Bosch and Daimler have announced they will work together to create ‘fully automated, driverless vehicles’ designed specifically for use on city roads. The alliance aims to get such vehicles on public streets at the beginning of the next decade — that is, in the next handful of years. Among other things, these vehicles are designed to make the roads safer while decreasing congestion.
Cities pose unique transportation issues, and autonomous cars are poised to address many of them. Bosch and Daimler’s fully automated and self-driving cars will aim to do the same, including helping traffic to flow better and making the roads safer for everyone, according to the companies. As well, the duo anticipate their vehicles being an ‘important building block’ for the future of city traffic.
What kind of vehicles are the companies going to make? The entire scope of the project isn’t clear, but it will include automated taxies designed specifically for use in urban traffic environments. These vehicles will be SAE-Level 4 automated and SAE-Level 5 self-driving, with Bosch providing hardware and systems while Daimler is the powerhouse behind the vehicles.
Once available, everyone will benefit from such automated vehicles. Drivers will have more time to complete personal projects, for example, by being able to focus on their work instead of on the road. Even better, driverless individuals will have a new, arguably better, transportation option for getting around that is faster and more reliable than buses. The companies’ say riders will be able to use their phones to order rides from these automated taxis.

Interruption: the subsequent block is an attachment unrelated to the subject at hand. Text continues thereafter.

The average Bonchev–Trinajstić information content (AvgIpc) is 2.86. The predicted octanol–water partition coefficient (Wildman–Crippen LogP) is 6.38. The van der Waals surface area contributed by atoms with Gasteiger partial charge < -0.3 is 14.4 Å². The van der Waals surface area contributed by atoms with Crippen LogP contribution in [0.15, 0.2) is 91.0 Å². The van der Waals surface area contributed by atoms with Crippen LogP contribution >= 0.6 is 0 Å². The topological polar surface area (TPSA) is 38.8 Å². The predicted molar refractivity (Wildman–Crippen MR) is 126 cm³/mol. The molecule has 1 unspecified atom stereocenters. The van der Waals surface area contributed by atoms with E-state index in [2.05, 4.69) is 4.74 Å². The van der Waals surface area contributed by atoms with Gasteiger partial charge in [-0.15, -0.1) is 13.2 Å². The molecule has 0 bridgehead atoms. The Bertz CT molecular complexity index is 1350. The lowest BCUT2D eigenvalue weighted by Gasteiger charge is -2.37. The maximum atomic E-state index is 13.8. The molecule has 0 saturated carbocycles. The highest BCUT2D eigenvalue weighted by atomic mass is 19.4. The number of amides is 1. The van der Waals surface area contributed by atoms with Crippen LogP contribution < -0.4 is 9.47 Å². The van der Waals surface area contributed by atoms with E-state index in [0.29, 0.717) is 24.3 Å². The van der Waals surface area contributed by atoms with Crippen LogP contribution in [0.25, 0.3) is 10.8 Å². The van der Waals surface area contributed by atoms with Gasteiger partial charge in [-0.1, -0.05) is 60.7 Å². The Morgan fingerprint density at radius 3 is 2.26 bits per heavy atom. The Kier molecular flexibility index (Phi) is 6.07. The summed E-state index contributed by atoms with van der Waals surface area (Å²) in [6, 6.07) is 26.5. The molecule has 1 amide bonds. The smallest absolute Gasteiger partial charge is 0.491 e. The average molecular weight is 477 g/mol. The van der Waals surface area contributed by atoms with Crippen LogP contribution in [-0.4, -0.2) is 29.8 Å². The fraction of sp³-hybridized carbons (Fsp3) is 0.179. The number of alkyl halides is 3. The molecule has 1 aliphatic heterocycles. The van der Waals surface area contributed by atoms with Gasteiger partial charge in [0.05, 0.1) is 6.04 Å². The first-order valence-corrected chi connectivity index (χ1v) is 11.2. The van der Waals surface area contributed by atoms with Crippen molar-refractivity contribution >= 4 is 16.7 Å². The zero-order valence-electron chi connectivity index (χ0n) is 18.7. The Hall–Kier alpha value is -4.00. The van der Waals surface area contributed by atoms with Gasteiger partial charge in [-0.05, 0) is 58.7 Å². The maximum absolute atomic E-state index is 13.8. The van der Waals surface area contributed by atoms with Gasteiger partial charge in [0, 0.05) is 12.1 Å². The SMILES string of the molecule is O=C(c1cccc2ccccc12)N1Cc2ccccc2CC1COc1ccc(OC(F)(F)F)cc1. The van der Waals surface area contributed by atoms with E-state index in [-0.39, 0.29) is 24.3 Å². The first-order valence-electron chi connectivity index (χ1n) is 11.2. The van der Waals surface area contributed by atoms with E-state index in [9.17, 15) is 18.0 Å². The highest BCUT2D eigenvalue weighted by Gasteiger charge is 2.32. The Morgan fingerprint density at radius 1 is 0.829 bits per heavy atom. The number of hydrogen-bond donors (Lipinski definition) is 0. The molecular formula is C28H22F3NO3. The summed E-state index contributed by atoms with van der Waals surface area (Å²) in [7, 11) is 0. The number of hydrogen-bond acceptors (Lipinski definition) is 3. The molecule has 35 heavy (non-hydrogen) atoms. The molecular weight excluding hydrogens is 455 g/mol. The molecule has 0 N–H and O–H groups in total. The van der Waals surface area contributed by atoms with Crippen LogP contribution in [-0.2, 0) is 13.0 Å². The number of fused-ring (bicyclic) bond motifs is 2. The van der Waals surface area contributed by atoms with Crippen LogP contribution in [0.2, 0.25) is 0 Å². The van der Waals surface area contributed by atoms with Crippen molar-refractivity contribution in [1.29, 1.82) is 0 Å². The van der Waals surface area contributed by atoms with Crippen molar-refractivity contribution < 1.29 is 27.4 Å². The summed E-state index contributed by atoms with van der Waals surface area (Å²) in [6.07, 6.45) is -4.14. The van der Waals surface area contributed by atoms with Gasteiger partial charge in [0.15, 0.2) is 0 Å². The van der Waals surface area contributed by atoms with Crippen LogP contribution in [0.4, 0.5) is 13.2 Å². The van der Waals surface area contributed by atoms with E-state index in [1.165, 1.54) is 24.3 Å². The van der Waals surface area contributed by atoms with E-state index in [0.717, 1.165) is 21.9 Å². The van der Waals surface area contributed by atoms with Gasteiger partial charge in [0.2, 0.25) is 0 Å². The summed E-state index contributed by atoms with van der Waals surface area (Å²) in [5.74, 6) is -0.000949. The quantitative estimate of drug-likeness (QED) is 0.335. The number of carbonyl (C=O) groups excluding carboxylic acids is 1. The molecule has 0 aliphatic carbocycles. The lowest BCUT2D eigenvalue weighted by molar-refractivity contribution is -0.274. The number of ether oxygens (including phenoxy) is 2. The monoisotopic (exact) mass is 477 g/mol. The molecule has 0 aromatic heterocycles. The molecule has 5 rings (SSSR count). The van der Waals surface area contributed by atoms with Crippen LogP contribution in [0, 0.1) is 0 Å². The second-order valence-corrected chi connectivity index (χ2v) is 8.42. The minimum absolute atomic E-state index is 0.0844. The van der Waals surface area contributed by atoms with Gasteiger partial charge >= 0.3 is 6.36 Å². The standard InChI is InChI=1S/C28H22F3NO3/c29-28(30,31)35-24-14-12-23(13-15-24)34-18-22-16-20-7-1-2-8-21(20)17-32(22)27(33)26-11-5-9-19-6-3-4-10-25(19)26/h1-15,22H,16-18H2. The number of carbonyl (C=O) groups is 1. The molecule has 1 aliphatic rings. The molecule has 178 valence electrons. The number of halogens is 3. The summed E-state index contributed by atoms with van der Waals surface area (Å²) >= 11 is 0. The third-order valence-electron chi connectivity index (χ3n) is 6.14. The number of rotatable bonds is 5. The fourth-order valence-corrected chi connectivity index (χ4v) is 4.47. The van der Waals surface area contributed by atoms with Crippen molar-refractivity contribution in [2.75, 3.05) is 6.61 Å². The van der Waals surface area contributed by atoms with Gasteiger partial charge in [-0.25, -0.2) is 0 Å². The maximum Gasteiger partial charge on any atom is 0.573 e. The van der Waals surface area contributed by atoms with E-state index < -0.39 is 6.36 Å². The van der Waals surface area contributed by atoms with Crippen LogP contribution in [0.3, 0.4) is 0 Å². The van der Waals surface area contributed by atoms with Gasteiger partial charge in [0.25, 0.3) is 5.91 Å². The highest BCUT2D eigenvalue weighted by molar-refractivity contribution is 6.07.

Clearly, neither company is alone in such ambitions. Uber’s – in many ways ill-fated – driverless car project is being developed explicitly with the purpose of replacing human drivers for the ridesharing service. Indeed, Mercedes-Benz is hedging its bets on the prospect, agreeing a deal with Uber back in January that would see self-driving cars from the company pick up taxi clients through Uber’s app.
All the same, there’s a considerable difference between outlining an ambitious project to put computers at the wheel and actually getting such a scheme up and running. Although Bosch is undoubtedly in a prime position to help achieve that, being one of the largest automotive parts suppliers in the world, there are untold regulatory hurdles to be navigated. In the US alone, different states have different rules for self-driving vehicles, license them differently, and envision different ways in which they’ll coexist with human drivers. That, experts in the industry agree, isn’t going to be cleared up any time soon.